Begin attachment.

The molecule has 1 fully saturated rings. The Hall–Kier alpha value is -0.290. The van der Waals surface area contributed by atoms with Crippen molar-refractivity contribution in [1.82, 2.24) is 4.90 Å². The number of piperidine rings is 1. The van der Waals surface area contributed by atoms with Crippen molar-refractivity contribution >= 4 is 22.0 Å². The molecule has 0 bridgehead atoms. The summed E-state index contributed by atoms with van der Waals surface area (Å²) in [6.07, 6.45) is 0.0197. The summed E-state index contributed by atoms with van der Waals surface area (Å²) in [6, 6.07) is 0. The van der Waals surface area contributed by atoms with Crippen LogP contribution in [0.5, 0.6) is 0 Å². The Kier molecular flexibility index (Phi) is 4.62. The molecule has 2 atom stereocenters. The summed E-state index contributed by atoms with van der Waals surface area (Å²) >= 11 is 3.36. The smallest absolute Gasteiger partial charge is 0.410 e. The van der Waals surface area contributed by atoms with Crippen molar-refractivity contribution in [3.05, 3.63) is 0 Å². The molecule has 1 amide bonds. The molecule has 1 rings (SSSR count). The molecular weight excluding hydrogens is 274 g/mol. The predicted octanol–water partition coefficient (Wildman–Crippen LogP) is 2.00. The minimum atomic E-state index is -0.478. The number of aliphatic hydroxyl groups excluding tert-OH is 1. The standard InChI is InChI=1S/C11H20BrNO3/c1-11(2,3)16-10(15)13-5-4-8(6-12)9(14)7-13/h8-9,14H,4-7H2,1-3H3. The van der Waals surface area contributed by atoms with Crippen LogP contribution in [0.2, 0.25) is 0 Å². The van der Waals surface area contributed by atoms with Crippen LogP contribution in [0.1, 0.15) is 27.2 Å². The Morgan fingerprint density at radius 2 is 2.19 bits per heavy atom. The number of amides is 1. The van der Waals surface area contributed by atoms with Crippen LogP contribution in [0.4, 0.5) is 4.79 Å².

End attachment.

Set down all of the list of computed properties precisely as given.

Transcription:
The molecule has 1 fully saturated rings. The Hall–Kier alpha value is -0.290. The van der Waals surface area contributed by atoms with Crippen molar-refractivity contribution in [1.82, 2.24) is 4.90 Å². The number of piperidine rings is 1. The van der Waals surface area contributed by atoms with Crippen molar-refractivity contribution >= 4 is 22.0 Å². The molecule has 0 bridgehead atoms. The summed E-state index contributed by atoms with van der Waals surface area (Å²) in [6.07, 6.45) is 0.0197. The summed E-state index contributed by atoms with van der Waals surface area (Å²) in [6, 6.07) is 0. The van der Waals surface area contributed by atoms with Crippen LogP contribution in [0.5, 0.6) is 0 Å². The Kier molecular flexibility index (Phi) is 4.62. The molecule has 2 atom stereocenters. The summed E-state index contributed by atoms with van der Waals surface area (Å²) >= 11 is 3.36. The smallest absolute Gasteiger partial charge is 0.410 e. The van der Waals surface area contributed by atoms with Crippen molar-refractivity contribution in [3.05, 3.63) is 0 Å². The molecule has 1 amide bonds. The molecule has 1 rings (SSSR count). The molecular weight excluding hydrogens is 274 g/mol. The predicted octanol–water partition coefficient (Wildman–Crippen LogP) is 2.00. The minimum atomic E-state index is -0.478. The number of aliphatic hydroxyl groups excluding tert-OH is 1. The standard InChI is InChI=1S/C11H20BrNO3/c1-11(2,3)16-10(15)13-5-4-8(6-12)9(14)7-13/h8-9,14H,4-7H2,1-3H3. The van der Waals surface area contributed by atoms with Crippen LogP contribution in [0.2, 0.25) is 0 Å². The van der Waals surface area contributed by atoms with Crippen LogP contribution in [0.1, 0.15) is 27.2 Å². The Morgan fingerprint density at radius 2 is 2.19 bits per heavy atom. The number of amides is 1. The van der Waals surface area contributed by atoms with Crippen LogP contribution in [0.4, 0.5) is 4.79 Å².